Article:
A central concept for PE is important. It provides a shared and coherent reason why PE should be included in the curriculum and what children will be learning. There is a tendency to justify PE’s place based on purely prudential and instrumental grounds – what it can contribute to other important ends such as behaviour, academic achievement and combatting obesity. Morgan (2006) offers a warning of taking this path:

“For instrumental justifications of physical education programs not only relegate them to second class status and importance but also open them to the objection that there might well be better ways to accomplish the ends they supposedly help to realise.”

Arnold (1988) suggested that there is an ambivalence to the term ‘physical education’ and we should forsake it for the term of movement. I’m undecided on that but I’m clear that movement should be our field of study and our keystone concept. We can explore it from multiple perspectives – for example an academic perspective, an instrumental perspective, a culturally relevant form of activity perspective, and a perspective of how engagement in movement can enrich the quality of lives. The concept of movement explored through multiple perspectives is in my mind fundamental to ensuring that PE can contribute to nurturing the physically educated person.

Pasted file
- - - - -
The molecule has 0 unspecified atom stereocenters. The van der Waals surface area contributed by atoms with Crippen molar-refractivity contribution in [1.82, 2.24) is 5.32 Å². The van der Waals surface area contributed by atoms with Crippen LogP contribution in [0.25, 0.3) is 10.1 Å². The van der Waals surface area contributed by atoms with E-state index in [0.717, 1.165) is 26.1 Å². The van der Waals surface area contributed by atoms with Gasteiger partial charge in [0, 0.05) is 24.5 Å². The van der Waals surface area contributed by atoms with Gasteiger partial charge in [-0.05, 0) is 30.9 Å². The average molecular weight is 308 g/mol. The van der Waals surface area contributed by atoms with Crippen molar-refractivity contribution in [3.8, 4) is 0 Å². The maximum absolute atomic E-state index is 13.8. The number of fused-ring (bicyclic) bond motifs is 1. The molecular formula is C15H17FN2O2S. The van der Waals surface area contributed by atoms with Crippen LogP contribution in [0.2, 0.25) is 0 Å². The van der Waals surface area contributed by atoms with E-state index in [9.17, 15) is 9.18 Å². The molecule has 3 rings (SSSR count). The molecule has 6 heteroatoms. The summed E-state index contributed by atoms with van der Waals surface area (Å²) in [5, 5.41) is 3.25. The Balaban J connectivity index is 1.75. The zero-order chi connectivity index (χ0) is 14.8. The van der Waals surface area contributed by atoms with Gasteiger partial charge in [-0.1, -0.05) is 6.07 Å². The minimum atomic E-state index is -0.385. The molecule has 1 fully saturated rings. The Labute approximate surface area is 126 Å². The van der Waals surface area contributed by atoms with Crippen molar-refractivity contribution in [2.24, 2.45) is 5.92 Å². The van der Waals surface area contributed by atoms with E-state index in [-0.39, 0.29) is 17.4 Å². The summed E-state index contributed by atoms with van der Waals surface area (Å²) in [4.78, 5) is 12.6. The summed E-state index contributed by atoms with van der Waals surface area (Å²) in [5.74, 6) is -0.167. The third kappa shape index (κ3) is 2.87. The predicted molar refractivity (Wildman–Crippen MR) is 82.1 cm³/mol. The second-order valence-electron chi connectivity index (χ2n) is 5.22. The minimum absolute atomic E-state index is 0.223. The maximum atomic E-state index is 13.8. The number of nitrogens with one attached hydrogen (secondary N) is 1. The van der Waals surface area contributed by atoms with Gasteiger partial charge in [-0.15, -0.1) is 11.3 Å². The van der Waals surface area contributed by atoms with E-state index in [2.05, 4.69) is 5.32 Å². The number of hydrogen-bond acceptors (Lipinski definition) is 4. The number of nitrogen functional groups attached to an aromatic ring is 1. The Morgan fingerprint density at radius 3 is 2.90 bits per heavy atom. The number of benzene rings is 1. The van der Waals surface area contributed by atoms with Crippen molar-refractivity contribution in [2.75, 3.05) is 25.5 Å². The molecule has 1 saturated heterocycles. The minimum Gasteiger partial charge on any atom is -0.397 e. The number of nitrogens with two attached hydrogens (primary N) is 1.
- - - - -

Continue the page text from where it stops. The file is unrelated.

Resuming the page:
Adolph, K. E. (2019). An ecological approach to learning in (not and) development. Human Development63(3-4), 180-201.

Arnold, P. J. (1979). Meaning in movement, sport, and physical education. Heinemann.

Arnold, P. J. (1988). Education, movement, and the curriculum. Falmer Press.

Crum, B. J. (1993). Conventional thought and practice in physical education: Problems of teaching and implications for change. Quest45(3), 339-356.

Crum, B. (2017). How to win the battle for survival as a school subject?: Reflections on justification, objectives, methods and organization of PE in schools of the 21st century. Retos: nuevas tendencias en educación física, deporte y recreación, (31), 238-244.

Department for Education (DES) (1972) Movement – Physical Education in the Primary Years. London: Her Majesty’s Stationery Office.

Griggs, G., & Randall, V. (Eds.). (2022). An Introduction to Primary Physical Education. Routledge.

Kretchmar, R. S. (2000). Movement subcultures: Sites for meaning. Journal of Physical Education, Recreation & Dance71(5), 19-25.

Larsson, H., & Quennerstedt, M. (2012). Understanding movement: A sociocultural approach to exploring moving humans. Quest64(4), 283-298

Ministry of Education (1952) Moving and Growing. London: Her Majesty’s Stationery Office.

Morgan, W. J. (2006). Philosophy and physical education. In D. Kirk, D. Macdonald, & M. O’Sullivan (Eds.), Handbook of physical education (pp. 97–108). London: Sage.

Ronkainen, N. J., & Nesti, M. S. (2018). Meaning and Spirituality in Sport and Exercise. London, UK: Routledge.

Standal, Ø. F. (2016). Phenomenology and pedagogy in physical education. Routledge.